“The government has made a temporary change to the law around eviction because of coronavirus. If you rent from your local council, you’re likely to be an introductory or secure tenant. If you rent from a housing association, you’re likely to be an assured or assured shorthold tenant. If you rent from a private landlord, you should check your tenancy type. If your landlord gives you an eviction notice on or after 26th March 2020, the notice has to be increased to three months for these tenancy types: assured tenancy, assured shorthold tenancy, protected tenancy, secure tenancy, flexible tenancy, demoted tenancy and introductory tenancy. If you have a different type of tenancy, your landlord doesn’t have to give you any extra notice. If you’re renting a room in your landlord’s home, your landlord can ask you to leave – they won’t have to go to court to evict you.” – Citizens Advice Bureau
“We suggest that you speak to your landlord as soon as possible if you are concerned about your financial situation. Landlords should be sympathetic if required because they’d rather have a reduced rent than a void period. From there, you can discuss a repayment schedule for when you can repay the outstanding rent, if appropriate.” – Paul Cosgrove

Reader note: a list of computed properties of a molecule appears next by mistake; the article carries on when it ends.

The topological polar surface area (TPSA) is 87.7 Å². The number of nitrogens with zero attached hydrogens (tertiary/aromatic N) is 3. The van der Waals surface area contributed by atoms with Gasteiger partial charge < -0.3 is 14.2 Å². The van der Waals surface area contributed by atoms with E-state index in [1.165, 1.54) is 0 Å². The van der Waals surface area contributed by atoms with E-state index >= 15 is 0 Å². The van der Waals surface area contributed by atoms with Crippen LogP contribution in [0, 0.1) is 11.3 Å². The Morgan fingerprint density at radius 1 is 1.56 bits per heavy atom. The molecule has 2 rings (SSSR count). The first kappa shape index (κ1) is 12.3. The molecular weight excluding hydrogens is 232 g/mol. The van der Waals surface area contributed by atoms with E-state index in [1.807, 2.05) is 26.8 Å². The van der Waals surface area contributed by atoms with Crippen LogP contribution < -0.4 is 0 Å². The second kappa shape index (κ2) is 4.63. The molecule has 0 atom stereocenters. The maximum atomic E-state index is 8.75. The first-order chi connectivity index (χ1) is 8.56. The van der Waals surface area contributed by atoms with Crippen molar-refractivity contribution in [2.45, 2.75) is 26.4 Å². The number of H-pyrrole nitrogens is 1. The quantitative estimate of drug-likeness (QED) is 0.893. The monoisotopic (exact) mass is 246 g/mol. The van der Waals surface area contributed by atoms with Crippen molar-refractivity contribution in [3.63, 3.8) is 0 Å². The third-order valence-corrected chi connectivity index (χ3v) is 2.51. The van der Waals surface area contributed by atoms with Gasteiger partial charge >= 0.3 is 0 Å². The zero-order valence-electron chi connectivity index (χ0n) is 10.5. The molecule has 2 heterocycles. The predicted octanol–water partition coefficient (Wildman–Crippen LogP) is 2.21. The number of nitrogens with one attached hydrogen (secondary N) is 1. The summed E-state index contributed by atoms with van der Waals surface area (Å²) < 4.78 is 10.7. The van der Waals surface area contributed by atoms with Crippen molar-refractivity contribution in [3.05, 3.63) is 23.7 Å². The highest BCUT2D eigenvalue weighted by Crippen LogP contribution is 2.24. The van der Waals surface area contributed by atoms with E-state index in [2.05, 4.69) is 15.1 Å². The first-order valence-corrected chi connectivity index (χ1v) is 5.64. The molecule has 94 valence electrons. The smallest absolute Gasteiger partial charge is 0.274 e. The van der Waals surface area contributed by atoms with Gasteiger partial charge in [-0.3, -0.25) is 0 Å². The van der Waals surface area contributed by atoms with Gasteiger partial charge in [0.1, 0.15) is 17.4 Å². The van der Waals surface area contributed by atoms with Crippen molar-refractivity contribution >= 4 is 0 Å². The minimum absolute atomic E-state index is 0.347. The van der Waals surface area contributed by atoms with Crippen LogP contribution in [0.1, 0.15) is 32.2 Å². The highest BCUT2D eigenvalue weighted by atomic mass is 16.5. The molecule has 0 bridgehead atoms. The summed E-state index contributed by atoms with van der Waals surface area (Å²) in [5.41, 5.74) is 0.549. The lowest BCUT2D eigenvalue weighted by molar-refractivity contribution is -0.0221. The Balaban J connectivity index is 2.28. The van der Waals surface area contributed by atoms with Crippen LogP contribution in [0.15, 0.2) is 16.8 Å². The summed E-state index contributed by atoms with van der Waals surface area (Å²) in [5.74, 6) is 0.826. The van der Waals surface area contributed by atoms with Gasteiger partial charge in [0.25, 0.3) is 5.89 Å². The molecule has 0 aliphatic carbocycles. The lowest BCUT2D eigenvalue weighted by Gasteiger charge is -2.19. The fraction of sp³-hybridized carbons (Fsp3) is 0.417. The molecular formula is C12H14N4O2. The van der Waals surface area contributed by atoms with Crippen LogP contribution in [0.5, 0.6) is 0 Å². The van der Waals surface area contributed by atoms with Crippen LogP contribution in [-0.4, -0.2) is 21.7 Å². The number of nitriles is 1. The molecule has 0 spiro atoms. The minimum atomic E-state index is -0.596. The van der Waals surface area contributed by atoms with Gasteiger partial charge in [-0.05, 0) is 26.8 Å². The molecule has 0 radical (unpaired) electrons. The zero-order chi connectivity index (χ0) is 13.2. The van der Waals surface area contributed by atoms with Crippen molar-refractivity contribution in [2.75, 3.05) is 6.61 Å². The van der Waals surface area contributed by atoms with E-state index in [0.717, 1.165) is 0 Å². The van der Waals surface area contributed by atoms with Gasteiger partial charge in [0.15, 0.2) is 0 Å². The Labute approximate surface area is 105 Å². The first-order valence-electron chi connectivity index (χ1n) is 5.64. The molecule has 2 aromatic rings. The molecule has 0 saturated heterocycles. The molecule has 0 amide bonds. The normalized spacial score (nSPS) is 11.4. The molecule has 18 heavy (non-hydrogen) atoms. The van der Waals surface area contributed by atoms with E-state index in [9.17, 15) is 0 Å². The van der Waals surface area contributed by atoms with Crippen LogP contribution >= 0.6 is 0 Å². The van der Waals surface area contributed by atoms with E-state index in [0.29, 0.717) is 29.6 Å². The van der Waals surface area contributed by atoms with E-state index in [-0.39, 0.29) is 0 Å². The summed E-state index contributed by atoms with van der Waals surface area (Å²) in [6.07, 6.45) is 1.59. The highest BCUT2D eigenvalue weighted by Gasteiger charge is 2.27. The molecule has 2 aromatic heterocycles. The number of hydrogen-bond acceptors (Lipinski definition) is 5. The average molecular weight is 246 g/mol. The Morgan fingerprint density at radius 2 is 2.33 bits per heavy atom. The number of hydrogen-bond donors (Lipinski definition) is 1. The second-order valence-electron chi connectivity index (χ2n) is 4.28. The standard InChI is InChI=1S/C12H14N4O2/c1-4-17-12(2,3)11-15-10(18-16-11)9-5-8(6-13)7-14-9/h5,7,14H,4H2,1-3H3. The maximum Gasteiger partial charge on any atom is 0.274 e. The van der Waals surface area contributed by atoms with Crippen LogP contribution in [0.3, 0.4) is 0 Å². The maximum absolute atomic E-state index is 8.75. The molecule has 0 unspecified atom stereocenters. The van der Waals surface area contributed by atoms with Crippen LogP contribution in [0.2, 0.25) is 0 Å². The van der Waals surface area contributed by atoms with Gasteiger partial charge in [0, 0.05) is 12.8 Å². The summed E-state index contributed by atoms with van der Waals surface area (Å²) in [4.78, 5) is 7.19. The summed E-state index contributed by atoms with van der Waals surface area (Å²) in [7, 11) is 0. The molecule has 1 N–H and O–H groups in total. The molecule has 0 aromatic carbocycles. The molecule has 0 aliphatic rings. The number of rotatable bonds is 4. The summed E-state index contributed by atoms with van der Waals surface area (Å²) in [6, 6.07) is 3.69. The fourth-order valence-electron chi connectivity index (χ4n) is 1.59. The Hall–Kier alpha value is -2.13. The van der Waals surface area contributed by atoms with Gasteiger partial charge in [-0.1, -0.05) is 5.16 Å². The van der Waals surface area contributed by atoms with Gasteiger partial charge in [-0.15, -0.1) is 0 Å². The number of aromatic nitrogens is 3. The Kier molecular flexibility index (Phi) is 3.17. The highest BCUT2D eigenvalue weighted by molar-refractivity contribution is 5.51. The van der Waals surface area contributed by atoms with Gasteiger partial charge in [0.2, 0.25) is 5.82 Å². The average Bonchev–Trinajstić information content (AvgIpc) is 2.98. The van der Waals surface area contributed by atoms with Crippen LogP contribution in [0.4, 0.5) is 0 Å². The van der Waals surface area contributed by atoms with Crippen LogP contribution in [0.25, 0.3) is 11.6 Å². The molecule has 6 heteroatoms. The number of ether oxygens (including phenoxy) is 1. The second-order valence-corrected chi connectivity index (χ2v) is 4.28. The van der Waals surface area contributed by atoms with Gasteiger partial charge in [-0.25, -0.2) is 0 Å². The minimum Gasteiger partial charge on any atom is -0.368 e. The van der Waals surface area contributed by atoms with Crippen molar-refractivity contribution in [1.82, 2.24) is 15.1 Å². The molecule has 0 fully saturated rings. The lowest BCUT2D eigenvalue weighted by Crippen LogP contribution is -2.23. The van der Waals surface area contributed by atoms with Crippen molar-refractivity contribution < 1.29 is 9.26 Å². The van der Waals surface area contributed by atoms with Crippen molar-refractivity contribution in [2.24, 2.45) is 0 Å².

If you’re a landlord faced with multiple tenants unable to pay their rent what should you do?

“You should communicate with your tenants as soon as possible to establish a way forward in these extraordinary times. In addition, speak to your agents and take advantage of the proper legal advice available to you in a situation like this.” – Paul Cosgrove
“The government has announced a range of measures to help support those in the private rented sector, namely a moratorium on evictions for three months in England and extending its mortgage payment holiday to mortgaged buy-to-let landlords whose tenants are in financial difficulty.” – Savills

Anything else you'd advise right now?

“Now is the time to do all those odd jobs around your house you kept saying you were too busy for. Paint that hallway, fill in those cracks in the living room wall. This is the time to do a bit of touching up around the home if you can get the supplies. Also, while the weather is getting better, it’s an ideal time to spruce up your garden if you have one and make the front of the house and entrance look sharper so you’re in a good position to sell once out of lockdown. We’re also suggesting to our clients that they should speak to their solicitors to ensure the paperwork is all in order, whether this be planning permission or building regulations. It’s often missing paperwork that holds up sales.” – Paul Cosgrove

For further, free advice contact Citizens Advice Bureau or The Home Owner’s Alliance.